ERIC Number: ED161153
Record Type: Non-Journal
Publication Date: 1978-Aug
Reference Count: N/A
Management Implications of Team Teaching: Final Report.
Packard, John S.; And Others
This final report summarizes the Management Implications of Team Teaching Study. Subjects for the study were 29 elementary schools in Kentucky, Virginia, New Jersey, Massachusetts, and New Hampshire. Interviews and questionnaires were used to collect data from 1974 to 1976. The prime study described by W. W. Charters in Part 1 was designed to replicate the findings of Pellegrin, Meyer, and Cohen. It investigated effects of multiunit organization on governance, work, and sentiments. It dealt with a multitude of variables concerning the micro-governance of education, teacher attributions of influence, the distribution of personal power, instructional organization of the schools, task-related communication among teachers, work settings, teacher sense of autonomy, teacher job satisfaction, innovation, and teacher sentiment. A companion study described by John S. Packard in Part 2 dealt with determinants of change in governance and work systems. It focused on planning strategy variables, school type, performance variations, strategies of implementation, instructional interdependence, and subject area. In Part 3, Ken Duckworth examined the development of teacher work groups, including team functions, student exchange, work-related communication, team management, unit characteristics, and systematic relationships among team functions. (Author/JM)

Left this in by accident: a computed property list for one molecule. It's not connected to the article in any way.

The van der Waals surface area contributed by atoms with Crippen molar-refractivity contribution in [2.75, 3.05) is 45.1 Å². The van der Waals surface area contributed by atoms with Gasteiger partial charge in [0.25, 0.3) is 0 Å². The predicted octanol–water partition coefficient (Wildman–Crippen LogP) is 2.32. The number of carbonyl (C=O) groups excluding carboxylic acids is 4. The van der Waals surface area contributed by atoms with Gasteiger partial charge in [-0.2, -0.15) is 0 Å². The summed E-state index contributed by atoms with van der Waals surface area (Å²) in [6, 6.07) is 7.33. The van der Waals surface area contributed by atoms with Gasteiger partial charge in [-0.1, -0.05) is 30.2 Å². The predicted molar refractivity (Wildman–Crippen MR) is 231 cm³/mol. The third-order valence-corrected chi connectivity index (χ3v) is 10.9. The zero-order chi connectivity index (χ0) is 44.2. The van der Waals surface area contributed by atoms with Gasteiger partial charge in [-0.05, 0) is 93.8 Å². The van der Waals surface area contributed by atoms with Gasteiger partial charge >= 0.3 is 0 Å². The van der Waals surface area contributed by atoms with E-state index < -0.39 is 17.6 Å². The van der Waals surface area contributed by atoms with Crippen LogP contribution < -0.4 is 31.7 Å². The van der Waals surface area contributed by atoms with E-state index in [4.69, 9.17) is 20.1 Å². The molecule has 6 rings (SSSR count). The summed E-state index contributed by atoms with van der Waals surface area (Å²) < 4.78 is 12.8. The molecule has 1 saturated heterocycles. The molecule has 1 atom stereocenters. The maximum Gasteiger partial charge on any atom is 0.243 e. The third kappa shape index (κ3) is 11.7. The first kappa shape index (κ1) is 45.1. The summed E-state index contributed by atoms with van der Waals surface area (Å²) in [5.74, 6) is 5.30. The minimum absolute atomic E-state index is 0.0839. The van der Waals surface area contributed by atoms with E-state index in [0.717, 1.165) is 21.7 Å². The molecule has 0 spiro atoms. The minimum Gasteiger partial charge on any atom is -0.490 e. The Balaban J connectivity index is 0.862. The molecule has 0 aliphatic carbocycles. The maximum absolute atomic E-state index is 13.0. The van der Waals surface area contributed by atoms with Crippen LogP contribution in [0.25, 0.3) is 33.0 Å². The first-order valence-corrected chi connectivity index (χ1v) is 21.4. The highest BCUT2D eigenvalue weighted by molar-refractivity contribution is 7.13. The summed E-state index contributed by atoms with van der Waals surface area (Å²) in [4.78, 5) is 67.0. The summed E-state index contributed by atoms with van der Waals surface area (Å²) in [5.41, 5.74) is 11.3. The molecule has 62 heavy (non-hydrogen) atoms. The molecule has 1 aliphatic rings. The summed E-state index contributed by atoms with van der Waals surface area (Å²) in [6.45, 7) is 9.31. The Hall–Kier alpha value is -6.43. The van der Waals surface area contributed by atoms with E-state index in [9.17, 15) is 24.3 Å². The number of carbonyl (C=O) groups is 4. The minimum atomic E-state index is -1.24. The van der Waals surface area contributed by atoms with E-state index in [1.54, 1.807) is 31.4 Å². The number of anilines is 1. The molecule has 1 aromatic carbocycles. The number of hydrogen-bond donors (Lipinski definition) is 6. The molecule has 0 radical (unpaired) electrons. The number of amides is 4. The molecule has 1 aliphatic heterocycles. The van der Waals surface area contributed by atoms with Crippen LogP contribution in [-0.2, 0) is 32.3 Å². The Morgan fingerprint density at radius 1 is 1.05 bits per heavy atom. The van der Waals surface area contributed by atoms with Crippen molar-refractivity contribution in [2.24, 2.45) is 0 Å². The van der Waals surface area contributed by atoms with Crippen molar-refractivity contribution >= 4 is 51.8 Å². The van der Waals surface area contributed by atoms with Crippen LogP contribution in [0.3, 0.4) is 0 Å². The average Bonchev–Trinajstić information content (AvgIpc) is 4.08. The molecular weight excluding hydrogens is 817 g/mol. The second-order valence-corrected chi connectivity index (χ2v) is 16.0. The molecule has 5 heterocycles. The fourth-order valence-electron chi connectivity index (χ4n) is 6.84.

Descriptors: Administration, Communication (Thought Transfer), Decision Making, Educational Innovation, Educational Research, Elementary Education, Experimental Programs, Job Satisfaction, Multiunit Schools, Open Plan Schools, Organization, Questionnaires, School Organization, Tables (Data), Teacher Attitudes, Teacher Behavior, Teachers, Team Teaching
Publication Type: Reports - Research
Education Level: N/A
Sponsor: National Inst. of Education (DHEW), Washington, DC.
Authoring Institution: Oregon Univ., Eugene. Center for Educational Policy and Management.